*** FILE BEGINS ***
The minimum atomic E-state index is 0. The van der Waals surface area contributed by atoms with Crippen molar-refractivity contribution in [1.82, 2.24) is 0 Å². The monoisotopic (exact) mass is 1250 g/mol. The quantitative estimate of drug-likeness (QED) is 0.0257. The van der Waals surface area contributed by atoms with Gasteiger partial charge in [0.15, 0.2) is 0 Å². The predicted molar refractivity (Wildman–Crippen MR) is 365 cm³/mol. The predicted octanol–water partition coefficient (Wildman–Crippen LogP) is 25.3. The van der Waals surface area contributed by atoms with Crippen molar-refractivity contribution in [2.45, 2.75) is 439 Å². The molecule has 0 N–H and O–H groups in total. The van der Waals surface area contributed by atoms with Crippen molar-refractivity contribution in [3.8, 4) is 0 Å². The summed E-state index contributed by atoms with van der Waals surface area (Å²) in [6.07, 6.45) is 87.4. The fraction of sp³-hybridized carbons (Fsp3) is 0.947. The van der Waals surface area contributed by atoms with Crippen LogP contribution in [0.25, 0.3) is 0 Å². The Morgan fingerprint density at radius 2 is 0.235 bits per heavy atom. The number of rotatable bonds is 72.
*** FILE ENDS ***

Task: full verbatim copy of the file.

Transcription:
The minimum atomic E-state index is 0. The van der Waals surface area contributed by atoms with Crippen molar-refractivity contribution in [1.82, 2.24) is 0 Å². The monoisotopic (exact) mass is 1250 g/mol. The quantitative estimate of drug-likeness (QED) is 0.0257. The van der Waals surface area contributed by atoms with Gasteiger partial charge in [0.15, 0.2) is 0 Å². The predicted molar refractivity (Wildman–Crippen MR) is 365 cm³/mol. The predicted octanol–water partition coefficient (Wildman–Crippen LogP) is 25.3. The van der Waals surface area contributed by atoms with Crippen molar-refractivity contribution in [2.45, 2.75) is 439 Å². The molecule has 0 N–H and O–H groups in total. The van der Waals surface area contributed by atoms with Crippen molar-refractivity contribution in [3.8, 4) is 0 Å². The summed E-state index contributed by atoms with van der Waals surface area (Å²) in [6.07, 6.45) is 87.4. The fraction of sp³-hybridized carbons (Fsp3) is 0.947. The van der Waals surface area contributed by atoms with Crippen LogP contribution in [0.25, 0.3) is 0 Å². The Morgan fingerprint density at radius 2 is 0.235 bits per heavy atom. The number of rotatable bonds is 72.